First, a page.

Frequently Asked Questions

Frequently Asked Questions

What is Gaia?
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In Greek mythology, Gaia also spelled Gaea, is the personification of the Earth and one of the Greek primordial deities. Gaia is the ancestral mother of all life: the primal Mother Earth goddess.

Who wrote the music?
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Luke commissioned a specially made surround sound composition by BAFTA and Ivor Novello award winning Composer Dan Jones is played alongside the sculpture. The music is played on a loop throughout the installation when there are no events programmed to take place beneath the Earth.

Why was this artwork made?
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For our entire human existence we have been gazing up at the moon and projecting all our hopes, dreams and wishes up there. Whereas for the Earth, the first time humankind got to see our planet in its entirety as a blue marble floating in space was in 1972 with NASA’s Apollo 17 mission. At this moment, our perception and understanding of our planet changed forever. Hanging in the black emptiness of space the Earth seems isolated, a precious and fragile island of life. From a distance, the Earth is just a pale blue dot.

What is the scale of this artwork
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The artwork is 1.8 million times smaller than the real Earth with each centimetre of the internally lit sculpture describing 18km of the Earth’s surface. By standing 211m away from the artwork, the public will be able to see the Earth as it appears from the moon.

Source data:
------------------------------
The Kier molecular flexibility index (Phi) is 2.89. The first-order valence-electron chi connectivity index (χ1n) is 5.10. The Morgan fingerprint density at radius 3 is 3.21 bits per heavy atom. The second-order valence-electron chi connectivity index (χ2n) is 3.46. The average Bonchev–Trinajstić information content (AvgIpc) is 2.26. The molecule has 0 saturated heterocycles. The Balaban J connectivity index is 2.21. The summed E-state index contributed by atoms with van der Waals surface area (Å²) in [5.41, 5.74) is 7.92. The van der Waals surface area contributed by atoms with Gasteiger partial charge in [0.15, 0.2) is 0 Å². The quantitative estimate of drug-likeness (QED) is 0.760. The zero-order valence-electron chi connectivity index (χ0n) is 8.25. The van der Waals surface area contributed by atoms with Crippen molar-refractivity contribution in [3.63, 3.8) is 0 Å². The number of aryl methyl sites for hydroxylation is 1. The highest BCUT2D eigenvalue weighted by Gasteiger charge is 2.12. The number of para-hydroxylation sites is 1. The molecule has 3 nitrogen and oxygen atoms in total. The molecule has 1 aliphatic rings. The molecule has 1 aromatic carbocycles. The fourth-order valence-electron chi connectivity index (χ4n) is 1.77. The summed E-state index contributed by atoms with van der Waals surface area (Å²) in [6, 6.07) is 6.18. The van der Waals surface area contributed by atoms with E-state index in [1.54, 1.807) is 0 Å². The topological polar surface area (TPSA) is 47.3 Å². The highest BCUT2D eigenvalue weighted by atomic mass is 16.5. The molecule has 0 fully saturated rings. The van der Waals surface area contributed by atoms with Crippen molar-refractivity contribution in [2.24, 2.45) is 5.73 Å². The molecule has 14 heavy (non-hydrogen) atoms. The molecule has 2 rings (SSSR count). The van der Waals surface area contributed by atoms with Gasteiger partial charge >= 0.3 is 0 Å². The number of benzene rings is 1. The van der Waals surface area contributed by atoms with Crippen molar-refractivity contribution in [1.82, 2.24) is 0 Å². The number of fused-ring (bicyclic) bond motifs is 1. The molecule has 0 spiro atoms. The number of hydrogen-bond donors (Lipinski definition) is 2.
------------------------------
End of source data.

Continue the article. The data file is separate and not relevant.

Is there an Environmental Message?
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“I hope visitors to Gaia get to see the Earth as if from space; an incredibly beautiful and precious place. An ecosystem we urgently need to look after – our only home. Halfway through the Earth’s six mass extinction, we urgently need to wake up, and change our behaviour. We need to quickly make urgent changes to society, to prevent run away Climate Change. ” As an artist exhibiting in museums and festivals all around the world I realize I need to change my behaviour and alter the way I work.“ says Luke

Where did the imagery come from to make this artwork?
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The satellite imagery for the artwork has been compiled from Visible Earth series, NASA.

What is the overview effect?
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The overview effect is a cognitive shift in awareness reported by some astronauts during spaceflight, often while viewing the Earth from orbit or from the lunar surface.

What is the Blue Marble?